Nuclear Fusion Experiment For Unlimited Energy Is Halfway Complete

The international experiment designed to demonstrate that nuclear fusion could solve all our energy problems is halfway complete. The construction of the International Thermonuclear Experimental Reactor (ITER) in southern France has seen a number of delays and is costing $23.7 billion.

Bernard Bigot is the ITER’s director general and he claims that the project will be able to begin superheating hydrogen atoms by 2025. This is a huge milestone and is known as first plasma. The organization behind the project has pinned all its hopes on it and Bigot told the press that, “We have no contingency plan”.

(Source: Daily Mail)

This is the most complex science project in the history of mankind. The hydrogen plasma will be heated to 150 million degrees Celsius. This is ten times the temperature of the core of the Sun and will enable fusion reaction. A donut-shaped reactor called tokamak is built specially for the process and the whole reactor is surrounded by giant magnets that keep the ionized plasma in a confined state and away from the metal walls.

(Source: Daily Mail)

These superconducting magnets must be cooled to a temperature of negative 269 degrees Celsius, the same as that of interstellar space. Scientists have been trying to replicate the fusion process taking place on the sun for a long time now and there is no risk of an uncontrolled chain reaction with this as in the case of fission reaction as fusion does not produce long-lived radioactive waste.

The joint project was proposed in 1985 by the US President Ronald Reagan and Soviet leader Mikhail Gorbachev. The work did not start for more than 20 years and finally, the site was chosen in France in Saint-Paul-les-Durance, about 50 kilometers northeast of Marseille.

China, the European Union, India, Japan, South Korea, Russia and the United States are among the members of the combined project and have decided on the details of the project together. ITER won’t generate electricity but scientists believe that it will produce more energy than it consumes. There are other fusion devices as well but this is the most advanced and practical project to control nuclear fusion. Testings and upgrades are underway, and the scientists won’t know if it is working to their expectations or not till 2035.

Many rocket scientists have been recruited in the ITER team and are using techniques used in building launcher and satellite components to build the constructing rings to support the powerful magnetic coils inside the machine. CASA Espacio is a Spanish company and is using a technique it has perfected over two decades to build the components of ITER.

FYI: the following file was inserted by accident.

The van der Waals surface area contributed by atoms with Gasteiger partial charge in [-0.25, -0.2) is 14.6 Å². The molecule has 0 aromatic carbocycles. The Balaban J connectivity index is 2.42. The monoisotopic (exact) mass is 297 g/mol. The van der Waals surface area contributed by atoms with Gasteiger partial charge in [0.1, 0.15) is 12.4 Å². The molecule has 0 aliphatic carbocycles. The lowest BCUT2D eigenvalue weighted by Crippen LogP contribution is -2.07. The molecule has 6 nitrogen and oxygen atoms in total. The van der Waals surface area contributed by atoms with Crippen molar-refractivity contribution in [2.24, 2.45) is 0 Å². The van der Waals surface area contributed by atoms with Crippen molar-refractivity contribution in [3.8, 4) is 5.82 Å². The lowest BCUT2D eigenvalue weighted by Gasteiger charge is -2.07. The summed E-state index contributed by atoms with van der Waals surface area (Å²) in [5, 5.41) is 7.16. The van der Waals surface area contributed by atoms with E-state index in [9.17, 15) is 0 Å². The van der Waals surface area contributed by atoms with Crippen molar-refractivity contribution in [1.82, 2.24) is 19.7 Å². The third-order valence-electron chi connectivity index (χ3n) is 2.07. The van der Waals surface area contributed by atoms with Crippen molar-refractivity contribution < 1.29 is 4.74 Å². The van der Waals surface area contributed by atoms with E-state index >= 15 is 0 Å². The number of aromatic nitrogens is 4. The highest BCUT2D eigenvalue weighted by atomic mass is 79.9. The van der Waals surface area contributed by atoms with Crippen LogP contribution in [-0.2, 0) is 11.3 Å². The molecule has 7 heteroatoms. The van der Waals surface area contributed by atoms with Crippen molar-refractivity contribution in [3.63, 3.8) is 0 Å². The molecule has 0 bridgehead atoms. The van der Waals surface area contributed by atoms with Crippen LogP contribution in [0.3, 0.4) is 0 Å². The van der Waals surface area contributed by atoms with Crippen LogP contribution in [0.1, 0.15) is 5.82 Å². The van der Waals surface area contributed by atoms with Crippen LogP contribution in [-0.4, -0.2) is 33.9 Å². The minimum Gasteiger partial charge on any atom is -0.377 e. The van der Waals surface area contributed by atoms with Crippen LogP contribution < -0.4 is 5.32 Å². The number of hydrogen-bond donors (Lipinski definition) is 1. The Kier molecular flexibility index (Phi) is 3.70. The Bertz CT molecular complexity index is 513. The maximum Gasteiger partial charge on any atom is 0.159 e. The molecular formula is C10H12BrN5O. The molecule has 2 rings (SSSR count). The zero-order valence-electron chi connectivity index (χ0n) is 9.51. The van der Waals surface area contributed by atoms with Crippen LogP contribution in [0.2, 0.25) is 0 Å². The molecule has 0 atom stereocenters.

(Source: Daily Mail)

The ITER team claim a technique for building launcher and satellite components has turned out to be the best way for constructing rings to support the powerful magnetic coils inside the machine. “Forces inside ITER present similar challenges to space, explains Jose Guillamon, Head of Commercial and Strategy. “We can’t use traditional materials like metal, which expand and contract with temperature and conduct electricity. We have to make a special composite material which is durable and lightweight, non-conductive and never changes shape.”

The final design of the reactor will use 18 massive magnets. One of these magnets being built is reported to be 45 feet long, 30 feet wide, and 3 feet deep. Each magnet weighs between 113,400 to 226,800 kg, which is equal to that of a Boeing 747 airplane. CASA Espacio is also tasked with developing a technique to embed carbon fibers in resin to create a strong but lightweight material to hold these magnets. This material is ideal as it is used in rocket launches capable of sustaining extreme temperatures.

 There is still a long way to go but significant progress has already been made to control the nuclear fusion.“The glass is half full, rather than half empty,” said Tony Donne of EUROfusion, a consortium of European research organizations and universities that provide scientific advice for ITER.

(Source: Daily Mail)

Gerald Navratil, a professor of applied physics at Columbia University, said nuclear fusion could help solve the problem of how to reliably produce large amounts of electricity without emitting greenhouse gases. Energy is such an important part of our technological society that expenditure of 20 billion to develop a new energy source is really not out of line,” he said.

The nuclear fusion project is halfway complete and that is a huge milestone. We will get a better idea of how things are going and will get a better idea of the timeline after another decade. You can learn the details of the project in the video below:


  1. Williams Obiorah Reply

    This is amazing, I was blown away when I read that this the most complex science project ever, it’s scale, the degree to which the hydrogen core will be heated, as well as the fact that it will be ten times hotter than the core of the sun. This is indeed a mind blowing project.

  2. Bob Reply

    ITER definitely not produce more power than it consumes. Don’t confuse the 50MW electrical input required to heat the plasma with the 250MW electrical input required to run the rest of the machine. At best ITER might manage to create 500MW of heat output, which equates to about 200MW of electrical power if converted at an optimistic 40% efficiency. So that would ar best be a 100MW net power loss. Maybe. By about 2050. Using a DT plasma which will render the whole 30,000 tonne machine radioactive and cost further billions to decommission.

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